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dsgood

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Sunday April 21, 2013 I ran a discussion for Minnesota Speculative Fiction Writers (MinnSpec): "At what age are cows housebroken? What urban and suburban writers should know about rural life before writing about it."

I started with a reference to the Cheers theme song: "A place where everyone knows your name" isn't something country people need to search out. Where I grew up (Ulster County NY; between Kerhonkson and Accord, which at the time had populations of a couple hundred people each), people would be more likely to want a bar where everyone didn't know your name. And your grandfather's name. And your great-grandfather's prison record.

Several other people were from other rural parts of the US. I learned some things I hadn't known before.

And a couple of people had moved to the country; they had a different slant.

Other topics brought up: Some urban neighborhoods are rather like very small towns in some ways.

Fantasy writers can get horses very, very wrong.

http://www.youtube.com/watch?feature=player_embedded&v=kUcR4Kn0h24
´╗┐SCIENCE FICTION,Today and Tomorrow. Ed. Reginald Bretnor. Harper & Row, 1974. Note that I'm only commenting on the essays which interested me on this rereading.

First section is SCIENCE FICTION TODAY: Ben Bova, Frederik Pohl, and George Zebrowski.

Fred Pohl "The Publishing of Science Fiction" gives a good picture of sf publishing as it was at the time.

His predictions of sf publishing's future? He gives two tentative predictions. The one he considers less likely is people printing out books with their home computers. More likely, he thinks, is microfiche. No mention of reading on a screen.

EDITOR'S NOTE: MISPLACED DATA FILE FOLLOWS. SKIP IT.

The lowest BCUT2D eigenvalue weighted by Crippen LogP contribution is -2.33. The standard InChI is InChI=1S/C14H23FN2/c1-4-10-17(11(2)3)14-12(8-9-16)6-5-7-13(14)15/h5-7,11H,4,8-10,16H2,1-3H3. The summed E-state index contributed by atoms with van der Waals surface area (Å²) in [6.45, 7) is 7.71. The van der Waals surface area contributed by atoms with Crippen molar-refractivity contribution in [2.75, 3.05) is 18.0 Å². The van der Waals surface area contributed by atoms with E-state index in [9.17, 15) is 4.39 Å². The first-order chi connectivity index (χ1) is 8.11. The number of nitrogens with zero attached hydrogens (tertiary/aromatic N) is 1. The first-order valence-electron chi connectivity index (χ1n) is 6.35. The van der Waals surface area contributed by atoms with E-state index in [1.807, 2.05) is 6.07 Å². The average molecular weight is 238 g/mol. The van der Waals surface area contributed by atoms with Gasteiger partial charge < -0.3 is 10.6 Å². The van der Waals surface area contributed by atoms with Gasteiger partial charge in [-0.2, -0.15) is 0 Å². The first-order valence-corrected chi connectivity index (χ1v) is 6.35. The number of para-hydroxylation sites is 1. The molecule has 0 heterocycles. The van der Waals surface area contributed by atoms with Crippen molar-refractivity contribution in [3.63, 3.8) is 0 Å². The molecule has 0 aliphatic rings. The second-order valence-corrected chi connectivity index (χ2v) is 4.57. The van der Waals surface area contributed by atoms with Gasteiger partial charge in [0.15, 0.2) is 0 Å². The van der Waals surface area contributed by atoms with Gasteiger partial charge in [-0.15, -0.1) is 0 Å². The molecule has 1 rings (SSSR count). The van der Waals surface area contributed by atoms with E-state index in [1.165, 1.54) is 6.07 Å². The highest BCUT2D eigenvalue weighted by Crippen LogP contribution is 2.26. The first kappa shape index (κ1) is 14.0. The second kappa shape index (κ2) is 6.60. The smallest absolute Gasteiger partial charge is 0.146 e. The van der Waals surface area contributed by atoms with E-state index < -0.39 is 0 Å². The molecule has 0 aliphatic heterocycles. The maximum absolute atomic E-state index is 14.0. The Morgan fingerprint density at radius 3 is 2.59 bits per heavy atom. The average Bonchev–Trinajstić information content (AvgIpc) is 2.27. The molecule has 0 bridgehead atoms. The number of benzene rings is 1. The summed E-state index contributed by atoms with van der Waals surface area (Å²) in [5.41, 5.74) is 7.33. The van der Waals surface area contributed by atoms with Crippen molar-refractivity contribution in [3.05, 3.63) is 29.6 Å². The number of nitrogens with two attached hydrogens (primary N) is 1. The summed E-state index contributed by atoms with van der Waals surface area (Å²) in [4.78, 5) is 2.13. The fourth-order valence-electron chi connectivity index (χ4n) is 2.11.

And no anticipation of fantasy publishing's rise. Fantasy used to be the redhaired stepchild; now it outsells science fiction.

George Zebrowski's contribution should have been rejected. "Science Fiction and the Visual Media" with no mention of television sf? Years after Star Trek came along?

Second section SCIENCE FICTION, SCIENCE, AND MODERN MAN: Frank Herbert, Theodore Sturgeon, Alan E. Nourse, Thomas N. Scortia, and Reginald Bretnor.

Third section THE ART AND SCIENCE OF SCIENCE FICTION. James Gunn, Alexei & Cory Panshin, Poul Anderson, Hal Clement, Anne McCaffrey, Gordon R. Dickson, and Jack Williamson.

Poul Anderson's "The Creation of Imaginary Worlds" and Hal Clement's "The Creation of Imaginary Beings" are both useful for writers.

Anne McCaffrey, "Romance and Glamour in Science Fiction" -- the only contribution by a woman. Much intelligent discussion of female sf writers, and of men writing female characters -- well or badly. But also this passage:

"One top-flight writer of sf has been chided for using only one type of heroine: the sort of earnest, if attractive, females who joined the Communist party in the '30s, the Army in the '40s, did social work in the '50s, and started communes in the '60s. A girl who would 'die' for a principle. Great, but girls don't 'die for principles. Men do. A girl marries the clunk and converts him to her way of thinking later. In bed."
Three intelligent, language-using species.

The first intelligent species had a Final War between competing nation-states. They left really, really permanent records.

Second intelligent species (which developed some millions of years later) learned from those records. Those who thought a universal state was the only safe alternative triumphed.

Their Final War was over control of the world state.

The three species which evolved after them decided the safest course was to try as many different types of government as possible.

Outside the human culture reservation, different branches of government occupy different areas.

Runagate's executive branch (which has only one permanent paid employee, known as "Gov") is centered in Runagate. The legislative branch is headquartered in Edge City. Judicial branch in Equitable Commerce. Philosophical and religious branch in Naglfahr Landing, aka Old Spaceport Museum.